By Will Robinson

So. Terrelle Pryor, what’s up with that? Surely by now, you have heard the electric dual threat Ohio State quarterback has decided to part from the school’s football program. Pryor has been one of the most exciting players in the Big Ten the last few years, and his departure tears another hole in Ohio St.’s program, now without a tenured head coach or a star quarterback.

Hey, I’m an NFL guy. Compared to the pros, college football is not much more than minor leagues to me. I care more about how Player A will perform after being drafted than how he can lead their team to a Poinsettia Chrysler Trojan Bowl victory.

During the lockout, it’s been hard for an outsider to weigh on the legal battle beyond saying, “it’s bad, and I just want football to start so I can sit in front my TV for nine hours every Sunday!” I mean, I’m in that camp, but I’d rather do without beating a dead horse. So Pryor is an excuse to talk hypothetical NFL.

Pryor stated he has every intention of jumping to the NFL and ignoring the CFL. He seems to be banking on a team risking a 2012 draft pick on a quarterback with questionable intangibles in the supplemental draft (should one take place): a misplaced thought. With Commissioner Roger Goodell cracking down on good-decision-challenged players, the calculated risk would have to be relatively small, say a fourth round pick, maybe a third. Surely some team would be willing to pay a higher price for an athlete of Pryor’s ability; there is no doubt he is a physical specimen. But how did the last physically insane quarterback do when drafted highly? Selling and drinking a Jolly Rancher/codeine concoction at 300 pounds, way past his playing weight. The jury is clearly out on Cam Newton, as he has yet to play a snap.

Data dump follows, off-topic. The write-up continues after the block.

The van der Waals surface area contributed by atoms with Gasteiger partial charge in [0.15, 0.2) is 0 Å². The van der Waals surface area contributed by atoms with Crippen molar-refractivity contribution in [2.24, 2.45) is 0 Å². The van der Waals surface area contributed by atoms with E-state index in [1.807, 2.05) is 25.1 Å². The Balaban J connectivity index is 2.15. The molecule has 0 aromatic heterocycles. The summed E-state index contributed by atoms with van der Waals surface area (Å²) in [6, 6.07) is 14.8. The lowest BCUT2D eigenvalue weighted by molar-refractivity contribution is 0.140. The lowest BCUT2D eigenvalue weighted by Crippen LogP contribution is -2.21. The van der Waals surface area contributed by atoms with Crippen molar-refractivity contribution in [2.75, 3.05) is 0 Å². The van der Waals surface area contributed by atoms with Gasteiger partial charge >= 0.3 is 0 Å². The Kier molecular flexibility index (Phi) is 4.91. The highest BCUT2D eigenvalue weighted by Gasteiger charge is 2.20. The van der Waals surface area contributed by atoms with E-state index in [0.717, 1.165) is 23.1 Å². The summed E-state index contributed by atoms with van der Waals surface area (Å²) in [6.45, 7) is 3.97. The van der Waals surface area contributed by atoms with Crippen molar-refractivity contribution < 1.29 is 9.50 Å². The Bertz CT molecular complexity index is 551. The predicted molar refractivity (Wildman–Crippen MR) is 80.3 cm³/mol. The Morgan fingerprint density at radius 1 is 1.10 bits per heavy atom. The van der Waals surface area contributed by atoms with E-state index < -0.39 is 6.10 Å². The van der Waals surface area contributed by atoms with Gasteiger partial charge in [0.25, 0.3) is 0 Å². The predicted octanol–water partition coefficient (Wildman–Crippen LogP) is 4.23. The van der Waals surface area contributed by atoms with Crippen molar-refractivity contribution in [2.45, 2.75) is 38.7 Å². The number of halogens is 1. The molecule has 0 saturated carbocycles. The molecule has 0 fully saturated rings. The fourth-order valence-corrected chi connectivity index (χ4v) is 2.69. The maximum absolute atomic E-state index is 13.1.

So why is Pryor hesitant to go to the CFL? The obvious claim would be exposure. Clearly, the CFL is not very popular stateside, but he would still be noticed. Ricky Williams broke through on SportsCenter even though he was up with the Argonauts. That’s not a problem. The NFL does not ignore the CFL either; Cameron Wake would like to speak out to the rumor that the CFL has no pipeline to the NFL. Pryor going big or going home for the NFL and ignoring all of his options is a terrible idea.

Sweet ride!Pryor may be disillusioned about the money that will roll in. It may from some sponsors, but it will take a lot of work for him to prove he is franchise quarterback worthy and marketable to the NFL customers (he doesn’t need a car sponsorship! Too soon?) He is hardly the poster boy for good choices. From what I have seen with him, he doesn’t carry himself like Cam Newton does. For all his controversy, Newton was called a great leader by his Auburn teammates, and his personality jumps off the camera. I haven’t read anything from former Buckeye teammates standing up for ol’ Terrelle.

The dissolved Players Union is fighting for hundreds of millions from the owners for its players. A supplemental pick/CFL walk-on/UFL walk-on would be at the bottom of the totem pole and is constantly critiqued; he’s the Private Gomer Pyle of prospective quarterbacks. The only way his situation COULD be worse is if he was a DIII quarterback of similar physical ability who killed dogs and was kicked out of school. Well, at least someone like that COULD go on Oprah to tell how he’s a changed man. Pryor’s alleged indiscretions are completely self-serving, and not even George Lopez would touch him now.